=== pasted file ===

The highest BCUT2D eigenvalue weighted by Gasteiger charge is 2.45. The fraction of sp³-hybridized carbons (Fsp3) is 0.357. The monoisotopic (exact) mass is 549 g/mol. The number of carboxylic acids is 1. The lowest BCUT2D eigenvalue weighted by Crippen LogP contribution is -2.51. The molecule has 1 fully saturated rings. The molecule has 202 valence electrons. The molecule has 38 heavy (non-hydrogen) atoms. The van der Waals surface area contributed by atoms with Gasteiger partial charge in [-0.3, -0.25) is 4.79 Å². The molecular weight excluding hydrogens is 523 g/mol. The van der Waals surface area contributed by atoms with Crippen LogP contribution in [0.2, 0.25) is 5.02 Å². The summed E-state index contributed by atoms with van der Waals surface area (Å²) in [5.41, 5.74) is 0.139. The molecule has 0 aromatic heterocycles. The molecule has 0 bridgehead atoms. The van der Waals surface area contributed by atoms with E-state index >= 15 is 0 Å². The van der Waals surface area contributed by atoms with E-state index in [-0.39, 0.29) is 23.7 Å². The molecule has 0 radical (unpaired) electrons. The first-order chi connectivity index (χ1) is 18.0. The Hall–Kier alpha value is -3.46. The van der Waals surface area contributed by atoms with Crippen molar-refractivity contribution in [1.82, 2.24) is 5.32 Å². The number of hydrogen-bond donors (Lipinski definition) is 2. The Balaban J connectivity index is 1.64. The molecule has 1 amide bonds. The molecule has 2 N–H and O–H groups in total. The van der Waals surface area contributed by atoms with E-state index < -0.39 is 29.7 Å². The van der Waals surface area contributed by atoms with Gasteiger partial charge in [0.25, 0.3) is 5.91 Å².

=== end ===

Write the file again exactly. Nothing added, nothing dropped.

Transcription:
The highest BCUT2D eigenvalue weighted by Gasteiger charge is 2.45. The fraction of sp³-hybridized carbons (Fsp3) is 0.357. The monoisotopic (exact) mass is 549 g/mol. The number of carboxylic acids is 1. The lowest BCUT2D eigenvalue weighted by Crippen LogP contribution is -2.51. The molecule has 1 fully saturated rings. The molecule has 202 valence electrons. The molecule has 38 heavy (non-hydrogen) atoms. The van der Waals surface area contributed by atoms with Gasteiger partial charge in [-0.3, -0.25) is 4.79 Å². The molecular weight excluding hydrogens is 523 g/mol. The van der Waals surface area contributed by atoms with Crippen LogP contribution in [0.2, 0.25) is 5.02 Å². The summed E-state index contributed by atoms with van der Waals surface area (Å²) in [5.41, 5.74) is 0.139. The molecule has 0 aromatic heterocycles. The molecule has 0 bridgehead atoms. The van der Waals surface area contributed by atoms with E-state index >= 15 is 0 Å². The van der Waals surface area contributed by atoms with E-state index in [-0.39, 0.29) is 23.7 Å². The molecule has 0 radical (unpaired) electrons. The first-order chi connectivity index (χ1) is 18.0. The Hall–Kier alpha value is -3.46. The van der Waals surface area contributed by atoms with Crippen molar-refractivity contribution in [1.82, 2.24) is 5.32 Å². The number of hydrogen-bond donors (Lipinski definition) is 2. The Balaban J connectivity index is 1.64. The molecule has 1 amide bonds. The molecule has 2 N–H and O–H groups in total. The van der Waals surface area contributed by atoms with E-state index < -0.39 is 29.7 Å². The van der Waals surface area contributed by atoms with Gasteiger partial charge in [0.25, 0.3) is 5.91 Å².